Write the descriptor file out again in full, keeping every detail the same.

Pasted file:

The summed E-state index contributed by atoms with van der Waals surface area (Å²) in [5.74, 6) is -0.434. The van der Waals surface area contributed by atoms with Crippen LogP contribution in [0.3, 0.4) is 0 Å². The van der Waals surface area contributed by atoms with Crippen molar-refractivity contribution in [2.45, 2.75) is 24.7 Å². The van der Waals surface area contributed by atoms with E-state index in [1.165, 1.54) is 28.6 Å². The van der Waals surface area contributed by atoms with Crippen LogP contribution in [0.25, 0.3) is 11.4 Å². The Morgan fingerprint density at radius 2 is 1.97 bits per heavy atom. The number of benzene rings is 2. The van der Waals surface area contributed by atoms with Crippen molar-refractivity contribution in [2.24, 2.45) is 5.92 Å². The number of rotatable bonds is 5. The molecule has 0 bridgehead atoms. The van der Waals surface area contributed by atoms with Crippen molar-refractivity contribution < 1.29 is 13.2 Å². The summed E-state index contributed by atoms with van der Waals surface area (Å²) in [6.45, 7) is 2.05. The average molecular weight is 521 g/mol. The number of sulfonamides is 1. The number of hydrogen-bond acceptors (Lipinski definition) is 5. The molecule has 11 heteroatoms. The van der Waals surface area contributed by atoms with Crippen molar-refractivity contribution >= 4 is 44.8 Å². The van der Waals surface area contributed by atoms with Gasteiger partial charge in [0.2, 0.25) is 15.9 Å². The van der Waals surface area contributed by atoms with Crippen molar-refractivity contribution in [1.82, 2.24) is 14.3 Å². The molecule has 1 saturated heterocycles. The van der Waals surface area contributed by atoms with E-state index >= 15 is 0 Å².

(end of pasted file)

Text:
The summed E-state index contributed by atoms with van der Waals surface area (Å²) in [5.74, 6) is -0.434. The van der Waals surface area contributed by atoms with Crippen LogP contribution in [0.3, 0.4) is 0 Å². The van der Waals surface area contributed by atoms with Crippen molar-refractivity contribution in [2.45, 2.75) is 24.7 Å². The van der Waals surface area contributed by atoms with E-state index in [1.165, 1.54) is 28.6 Å². The van der Waals surface area contributed by atoms with Crippen LogP contribution in [0.25, 0.3) is 11.4 Å². The Morgan fingerprint density at radius 2 is 1.97 bits per heavy atom. The number of benzene rings is 2. The van der Waals surface area contributed by atoms with Crippen molar-refractivity contribution in [2.24, 2.45) is 5.92 Å². The number of rotatable bonds is 5. The molecule has 0 bridgehead atoms. The van der Waals surface area contributed by atoms with Crippen molar-refractivity contribution < 1.29 is 13.2 Å². The summed E-state index contributed by atoms with van der Waals surface area (Å²) in [6.45, 7) is 2.05. The average molecular weight is 521 g/mol. The number of sulfonamides is 1. The number of hydrogen-bond acceptors (Lipinski definition) is 5. The molecule has 11 heteroatoms. The van der Waals surface area contributed by atoms with Crippen molar-refractivity contribution >= 4 is 44.8 Å². The van der Waals surface area contributed by atoms with Gasteiger partial charge in [0.2, 0.25) is 15.9 Å². The van der Waals surface area contributed by atoms with Crippen molar-refractivity contribution in [1.82, 2.24) is 14.3 Å². The molecule has 1 saturated heterocycles. The van der Waals surface area contributed by atoms with E-state index >= 15 is 0 Å².